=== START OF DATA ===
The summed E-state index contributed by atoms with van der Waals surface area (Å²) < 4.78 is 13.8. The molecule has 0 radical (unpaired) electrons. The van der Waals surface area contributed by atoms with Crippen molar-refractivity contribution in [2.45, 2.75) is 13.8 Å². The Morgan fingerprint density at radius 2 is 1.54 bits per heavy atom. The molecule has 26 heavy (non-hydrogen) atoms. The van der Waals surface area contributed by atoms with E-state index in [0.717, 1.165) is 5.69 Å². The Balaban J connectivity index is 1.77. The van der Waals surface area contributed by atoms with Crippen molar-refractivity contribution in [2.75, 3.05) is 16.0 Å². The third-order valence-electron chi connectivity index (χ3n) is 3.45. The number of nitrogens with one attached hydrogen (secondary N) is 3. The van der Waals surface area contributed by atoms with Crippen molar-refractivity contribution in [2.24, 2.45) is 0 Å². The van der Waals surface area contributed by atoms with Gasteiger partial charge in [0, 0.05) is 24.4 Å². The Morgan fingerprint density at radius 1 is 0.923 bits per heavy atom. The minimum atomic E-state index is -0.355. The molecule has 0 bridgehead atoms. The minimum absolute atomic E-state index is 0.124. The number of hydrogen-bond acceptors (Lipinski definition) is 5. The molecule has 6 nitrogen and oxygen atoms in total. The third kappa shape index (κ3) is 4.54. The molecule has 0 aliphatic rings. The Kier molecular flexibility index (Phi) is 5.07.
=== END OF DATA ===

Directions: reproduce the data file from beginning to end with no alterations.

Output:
The summed E-state index contributed by atoms with van der Waals surface area (Å²) < 4.78 is 13.8. The molecule has 0 radical (unpaired) electrons. The van der Waals surface area contributed by atoms with Crippen molar-refractivity contribution in [2.45, 2.75) is 13.8 Å². The Morgan fingerprint density at radius 2 is 1.54 bits per heavy atom. The molecule has 26 heavy (non-hydrogen) atoms. The van der Waals surface area contributed by atoms with E-state index in [0.717, 1.165) is 5.69 Å². The Balaban J connectivity index is 1.77. The van der Waals surface area contributed by atoms with Crippen molar-refractivity contribution in [2.75, 3.05) is 16.0 Å². The third-order valence-electron chi connectivity index (χ3n) is 3.45. The number of nitrogens with one attached hydrogen (secondary N) is 3. The van der Waals surface area contributed by atoms with Crippen molar-refractivity contribution in [2.24, 2.45) is 0 Å². The van der Waals surface area contributed by atoms with Gasteiger partial charge in [0, 0.05) is 24.4 Å². The Morgan fingerprint density at radius 1 is 0.923 bits per heavy atom. The minimum atomic E-state index is -0.355. The molecule has 0 bridgehead atoms. The minimum absolute atomic E-state index is 0.124. The number of hydrogen-bond acceptors (Lipinski definition) is 5. The molecule has 6 nitrogen and oxygen atoms in total. The third kappa shape index (κ3) is 4.54. The molecule has 0 aliphatic rings. The Kier molecular flexibility index (Phi) is 5.07.